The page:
All in all, I'm pleased with the effectiveness of TKB Trading's Franken Polish Bases and think they are an indispensable supply to have handy and even reasonably priced to boot. Hopefully my experiments have given you some ideas for using them in your own frankens. -MK

Related Entries:

Monday, April 4, 2011

The Lust for Duochromes

Links checked 12/12/13

I've been silent for a while, in part due to the blues and the rest because I am simply bored with polish and pigments but in the midst of it, I continued to try and crack the color code. Well I'm done cracking and you can enjoy the fruits of my labor.

I had spent a lot of time trying to make a new duochrome from the original Travel to polishes I made (shown below) by sampling them with store bought polish. The process frustrated me to tears- literally, because after a week all I'd done is make variations of the same duochrome over and over. Generally the Travel to pigments from TKB Trading can be viewed as a having a 3-color-shift and while the store bought polish made them more vibrant, it also seemed to limit the range of the duochrome effect which I didn't appreciate.

I had also tried using Hilite Red pigment with the Travel to polishes and it too seemed to limit the color range so I didn't bother trying other colors of Hilites. The results weren't bad so I probably will in the future but it wasn't what I was going for.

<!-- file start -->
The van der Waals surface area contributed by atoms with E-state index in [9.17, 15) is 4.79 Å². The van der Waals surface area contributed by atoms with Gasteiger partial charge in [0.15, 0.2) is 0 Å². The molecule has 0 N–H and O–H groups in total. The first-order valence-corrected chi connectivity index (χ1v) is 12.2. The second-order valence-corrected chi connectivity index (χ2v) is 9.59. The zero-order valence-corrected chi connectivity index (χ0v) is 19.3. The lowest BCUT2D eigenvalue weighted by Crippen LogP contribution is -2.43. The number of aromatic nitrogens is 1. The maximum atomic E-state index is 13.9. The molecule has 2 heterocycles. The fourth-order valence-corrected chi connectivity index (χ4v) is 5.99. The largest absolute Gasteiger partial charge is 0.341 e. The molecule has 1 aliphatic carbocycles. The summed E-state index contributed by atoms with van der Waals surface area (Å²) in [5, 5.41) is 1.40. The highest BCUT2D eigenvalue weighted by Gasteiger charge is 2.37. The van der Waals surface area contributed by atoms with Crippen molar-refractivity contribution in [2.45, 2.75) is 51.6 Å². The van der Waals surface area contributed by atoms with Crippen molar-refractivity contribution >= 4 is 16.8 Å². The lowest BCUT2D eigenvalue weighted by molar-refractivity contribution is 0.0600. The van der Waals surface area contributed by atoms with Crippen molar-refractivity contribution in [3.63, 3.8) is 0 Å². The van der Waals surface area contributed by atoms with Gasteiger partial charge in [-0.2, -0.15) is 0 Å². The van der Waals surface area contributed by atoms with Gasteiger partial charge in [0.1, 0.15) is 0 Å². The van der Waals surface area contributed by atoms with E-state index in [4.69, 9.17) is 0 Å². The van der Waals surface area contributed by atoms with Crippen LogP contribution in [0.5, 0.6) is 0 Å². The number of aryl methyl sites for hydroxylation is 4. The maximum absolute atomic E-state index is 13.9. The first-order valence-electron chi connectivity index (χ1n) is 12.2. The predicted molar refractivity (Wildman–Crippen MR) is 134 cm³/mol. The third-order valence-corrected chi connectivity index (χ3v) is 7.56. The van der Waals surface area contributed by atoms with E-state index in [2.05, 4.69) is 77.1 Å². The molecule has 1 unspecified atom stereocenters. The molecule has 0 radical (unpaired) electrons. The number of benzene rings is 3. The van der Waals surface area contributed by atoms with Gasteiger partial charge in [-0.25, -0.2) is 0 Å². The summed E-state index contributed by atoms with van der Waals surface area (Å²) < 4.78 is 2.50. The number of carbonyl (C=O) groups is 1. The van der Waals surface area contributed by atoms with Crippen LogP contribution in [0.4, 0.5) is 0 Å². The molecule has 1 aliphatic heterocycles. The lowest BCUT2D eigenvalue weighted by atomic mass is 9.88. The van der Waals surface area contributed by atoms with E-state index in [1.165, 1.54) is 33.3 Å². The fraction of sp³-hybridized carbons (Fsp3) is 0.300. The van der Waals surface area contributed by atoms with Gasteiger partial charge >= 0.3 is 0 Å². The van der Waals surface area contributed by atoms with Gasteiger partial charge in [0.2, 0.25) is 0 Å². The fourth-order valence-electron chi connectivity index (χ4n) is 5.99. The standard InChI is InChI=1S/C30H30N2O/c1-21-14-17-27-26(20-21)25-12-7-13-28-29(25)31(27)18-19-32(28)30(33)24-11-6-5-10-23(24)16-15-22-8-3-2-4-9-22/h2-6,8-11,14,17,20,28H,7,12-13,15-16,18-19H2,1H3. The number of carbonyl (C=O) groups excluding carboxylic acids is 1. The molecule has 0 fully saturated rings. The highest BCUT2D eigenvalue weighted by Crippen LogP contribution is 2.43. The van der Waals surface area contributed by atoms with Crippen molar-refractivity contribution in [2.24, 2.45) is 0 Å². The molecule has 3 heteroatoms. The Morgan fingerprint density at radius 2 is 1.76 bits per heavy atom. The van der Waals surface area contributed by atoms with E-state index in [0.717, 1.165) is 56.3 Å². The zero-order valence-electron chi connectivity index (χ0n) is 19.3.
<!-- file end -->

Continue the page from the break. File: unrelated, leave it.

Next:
I went back to the original Travel to colors (of polish) and made two charts. The first was a color mix with a ratio of 1:1 meaning one drop of a color mixed with one drop of another. For example, one drop of Venus with one drop of Pluto.

The second was with a ratio of 3:1 meaning three drops of one color mixed with 1 drop of a second. For example, 3 drops of Jupiter with one drop of Neptune. Drops of Jupiter? Isn't that a song by Train?

For the record, it doesn't matter that I used my black-based Travel to polishes for these charts; the Travel to pigments used in clear polish have the same color shifting (but darker). The reason for only going up to a ratio of 3:1 is because more than that and the 1st color becomes dominant; in other words 4:1 of Mars and Mars is the only color shift you see.

Neither picture above is great quality but I wanted you to be able to see what I based my assessment of color on. Proceeding in that fashion I was able to see how the color shifting changes as you add greater amounts or, as my husband phrased it, "See the trend." I also found it was entirely possible to create a new duochrome from the original Travel to's if I had enough patience to sort through the information.

I've listed all the pigment combinations that resulted in a color shift that was different from each other and from the original Travel to's, shown in blue. I imagine the ratios would work for dry color recipes as well.  You can view the complete chart by going to my page Duochrome Combinations.

Allow me to explain my chart to those of you that may be confused- and yes, I realize it is a bit confusing. For example, we'll take these entries on the list:


Name + Name, Ratio
1st Color
2nd Color